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3
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Ohm v2, 4 bytes

·ΘoJ

Try it online!

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3
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Jelly, 6 bytes

ÆfV$ÐL

Try it online!

This seems oddly long, but the prime factorize built-in is two bytes, I don't think there's a way to bypass needing the $, and the loop-until-not-unique built-in is only one byte long for the accumulator version.

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3
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R + numbers, 74 73 bytes

n=scan();while(F<-el(Reduce(paste0,numbers::primeFactors(n)):0)-n)n=n+F;n

Try it online!

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3
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Japt, 12 bytes

@=k ¬n)j}a;U

Try it

@...}a  - first number to return a truthy value when passed trough:
@=        > ignore input and assign 1st input U : *
k ¬n)       * prime factors of U joined and converted to a number
j         > return(is prime?)
;U      - print U
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1
3
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Japt, 11 bytes

j ?U:ßUk ¬n 
j ?         // If the input is prime
   U        // we're done, return the input.
    :       // Otherwise,
     ß      // recursively rerun
      Uk    // with the input's prime factors
         ¬n // joined together as a string and parsed to a number.

Try it here.

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2
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Retina 0.8.2, 37 bytes

{`.+
$*_
+`(__+?)(\1)*$
$.1_$#2$*_
_

Try it online! Somewhat slow, so link only includes faster test cases. Explanation:

{`

Repeat until the fixed point.

.+
$*_

Convert to unary.

+`

Repeat until all prime factors have been found.

(__+?)(\1)*$

Find the lowest factor of the remainder.

$.1_$#2$*_

Prefix the decimal of the factor to the quotient, thus concatenating it to the factors found so far.

_

Delete the trailing unary 1.

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2
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Python 3, 109 bytes

def f(n,m=0):
 while n-m:
  l=m=n;n=0
  for i in range(2,l+1):
   while l%i<1:n=int(f'{n}{i}');l/=i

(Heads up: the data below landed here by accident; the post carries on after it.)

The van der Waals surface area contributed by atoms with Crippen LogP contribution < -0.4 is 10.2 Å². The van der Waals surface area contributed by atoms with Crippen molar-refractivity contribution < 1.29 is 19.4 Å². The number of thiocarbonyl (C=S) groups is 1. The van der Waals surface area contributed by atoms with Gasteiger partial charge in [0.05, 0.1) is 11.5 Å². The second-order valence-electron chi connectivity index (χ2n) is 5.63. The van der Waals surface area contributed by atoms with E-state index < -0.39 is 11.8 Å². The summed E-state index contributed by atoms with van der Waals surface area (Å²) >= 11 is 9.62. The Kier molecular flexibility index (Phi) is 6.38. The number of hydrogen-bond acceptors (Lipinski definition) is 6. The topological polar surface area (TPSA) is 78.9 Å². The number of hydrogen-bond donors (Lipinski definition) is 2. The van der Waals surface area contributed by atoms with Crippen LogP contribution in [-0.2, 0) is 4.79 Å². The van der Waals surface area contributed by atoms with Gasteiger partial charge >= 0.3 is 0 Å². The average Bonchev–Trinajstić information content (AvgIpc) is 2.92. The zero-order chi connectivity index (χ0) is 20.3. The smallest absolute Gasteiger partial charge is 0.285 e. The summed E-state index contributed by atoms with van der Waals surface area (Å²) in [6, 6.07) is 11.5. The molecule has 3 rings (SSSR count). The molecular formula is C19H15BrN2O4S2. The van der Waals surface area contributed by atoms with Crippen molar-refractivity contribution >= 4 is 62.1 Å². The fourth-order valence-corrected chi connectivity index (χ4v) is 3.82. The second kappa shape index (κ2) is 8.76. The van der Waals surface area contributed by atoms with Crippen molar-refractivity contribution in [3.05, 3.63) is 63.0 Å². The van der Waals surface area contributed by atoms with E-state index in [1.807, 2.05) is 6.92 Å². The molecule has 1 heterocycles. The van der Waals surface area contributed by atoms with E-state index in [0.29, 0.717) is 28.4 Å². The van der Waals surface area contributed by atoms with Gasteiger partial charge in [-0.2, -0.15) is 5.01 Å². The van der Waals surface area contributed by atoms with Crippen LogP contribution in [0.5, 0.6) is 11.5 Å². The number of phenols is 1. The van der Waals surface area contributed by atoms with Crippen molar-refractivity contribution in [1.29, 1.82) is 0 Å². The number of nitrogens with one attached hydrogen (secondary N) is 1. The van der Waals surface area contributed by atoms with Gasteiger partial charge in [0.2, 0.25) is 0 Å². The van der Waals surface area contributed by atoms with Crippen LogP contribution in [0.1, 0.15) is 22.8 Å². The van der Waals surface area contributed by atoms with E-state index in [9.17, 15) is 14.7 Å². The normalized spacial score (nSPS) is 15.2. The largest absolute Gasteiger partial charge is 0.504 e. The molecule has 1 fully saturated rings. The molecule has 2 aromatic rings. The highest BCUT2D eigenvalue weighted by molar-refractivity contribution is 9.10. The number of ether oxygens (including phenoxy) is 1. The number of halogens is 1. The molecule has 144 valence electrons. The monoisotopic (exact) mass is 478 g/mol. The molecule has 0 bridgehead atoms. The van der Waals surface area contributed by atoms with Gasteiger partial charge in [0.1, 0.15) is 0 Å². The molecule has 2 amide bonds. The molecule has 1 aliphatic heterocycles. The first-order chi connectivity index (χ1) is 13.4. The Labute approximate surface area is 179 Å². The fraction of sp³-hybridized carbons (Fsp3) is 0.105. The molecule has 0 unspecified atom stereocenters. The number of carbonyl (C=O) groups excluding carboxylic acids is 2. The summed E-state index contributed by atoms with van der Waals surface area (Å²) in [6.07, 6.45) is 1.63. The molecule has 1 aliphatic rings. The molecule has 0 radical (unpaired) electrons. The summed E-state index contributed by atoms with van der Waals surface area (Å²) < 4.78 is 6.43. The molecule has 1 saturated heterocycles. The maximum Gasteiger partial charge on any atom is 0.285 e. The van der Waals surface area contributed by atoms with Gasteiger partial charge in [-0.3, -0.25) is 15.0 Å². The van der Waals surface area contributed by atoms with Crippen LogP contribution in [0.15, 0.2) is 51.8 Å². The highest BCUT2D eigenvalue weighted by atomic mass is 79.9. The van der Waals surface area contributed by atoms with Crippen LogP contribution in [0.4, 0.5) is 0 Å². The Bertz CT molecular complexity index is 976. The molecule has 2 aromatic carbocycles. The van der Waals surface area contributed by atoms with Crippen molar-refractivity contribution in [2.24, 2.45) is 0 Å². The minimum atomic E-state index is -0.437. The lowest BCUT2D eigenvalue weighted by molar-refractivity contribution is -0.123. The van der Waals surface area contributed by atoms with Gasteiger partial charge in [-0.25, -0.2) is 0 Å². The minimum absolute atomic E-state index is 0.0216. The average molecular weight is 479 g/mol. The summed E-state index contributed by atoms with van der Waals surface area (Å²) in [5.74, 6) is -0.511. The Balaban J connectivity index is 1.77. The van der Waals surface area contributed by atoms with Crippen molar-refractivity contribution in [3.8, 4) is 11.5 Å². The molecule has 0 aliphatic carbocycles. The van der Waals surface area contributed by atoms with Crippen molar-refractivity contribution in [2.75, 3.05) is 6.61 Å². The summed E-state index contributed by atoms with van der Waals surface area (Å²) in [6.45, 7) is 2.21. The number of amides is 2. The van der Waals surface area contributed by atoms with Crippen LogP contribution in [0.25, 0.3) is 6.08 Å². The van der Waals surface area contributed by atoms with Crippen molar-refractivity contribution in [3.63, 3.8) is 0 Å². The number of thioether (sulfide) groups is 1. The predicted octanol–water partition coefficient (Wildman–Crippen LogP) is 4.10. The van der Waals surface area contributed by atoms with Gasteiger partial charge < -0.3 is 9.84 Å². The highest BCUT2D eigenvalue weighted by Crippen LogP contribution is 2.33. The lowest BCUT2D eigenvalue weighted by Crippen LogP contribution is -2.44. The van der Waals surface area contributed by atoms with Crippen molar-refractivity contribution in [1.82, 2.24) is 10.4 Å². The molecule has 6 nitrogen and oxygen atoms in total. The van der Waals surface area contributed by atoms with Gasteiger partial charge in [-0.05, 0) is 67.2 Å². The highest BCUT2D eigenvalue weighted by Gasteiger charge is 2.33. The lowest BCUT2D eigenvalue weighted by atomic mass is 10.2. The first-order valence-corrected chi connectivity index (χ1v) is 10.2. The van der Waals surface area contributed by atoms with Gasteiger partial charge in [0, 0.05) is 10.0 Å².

return n

Try it online!

Quite verbose, returns the home prime of \$n\$.

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2
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Wolfram Language (Mathematica), 60 bytes

#//.x_:>FromDigits[ToString/@(""<>Table@@@FactorInteger@x)]&

Try it online!

-14 bytes from @att

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1
  • \$\begingroup\$ 60 bytes \$\endgroup\$
    – att
    Apr 14 at 16:45
2
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Pyth, 5 bytes

usjkP

Try it online!

Pyth could tie 05AB1E if it had a "join into integer" byte, or Ohm if it could take the primes factors of a string. Beats Jelly even without them, which surprises me.

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1
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PowerShell, 88 bytes

param($n)while($n-ne$m){$m=$n;$n=[int](((factor $m)-replace"^\d+: ").split()-join"")};$n

Try it online!

Well, I'm lazy, just ported @Noodle9

PowerShell, 203 bytes

param($k)$s='$f;$n/=$f';function F($n){$m=[math]::sqrt($n);$f=2;while(!($n%$f)){iex $s};$f=3;while($f-le$m-and$n-ge$m){while(!($n%$f)){iex $s};$f+=2};$n};while($k-ne$g){$g=$k;$k=[int]((F($g))-join'')};$k

Try it online!

This one has some thought put into it...

F() is a function that returns the prime factors of a number, it works like

  1. Handle 2 as a prime
  2. Then brute force odd numbers
  3. Stop when the factor to test exceeds the square root of the number, or the remaining quotient is less than the square root of the number
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1
  • \$\begingroup\$ the command factor is contained in linux only. your "lazy port" does not work with windows powershell \$\endgroup\$
    – mazzy
    Apr 15 at 4:22
1
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Scratch, 320 bytes

Try it online!

Numbers that use values greater than 1 sextillion break because Scratch automatically converts them to scientific notation. Alternatively, 38 blocks.

when gf clicked
delete all of[P v
ask()and wait
set[N v]to(answer
repeat until<(length of[P v])=(1
repeat(length of[P v
set[N v]to(join(item(length of[P v])of[P v])(N
delete(length of[P v])of[P v
end
repeat until<(N)=(1
set[F v]to(2
repeat until<((N)/(F))=(round((N)/(F
change[F v]by(1
end
set[N v]to((N)/(F
add(F)to[P v
\$\endgroup\$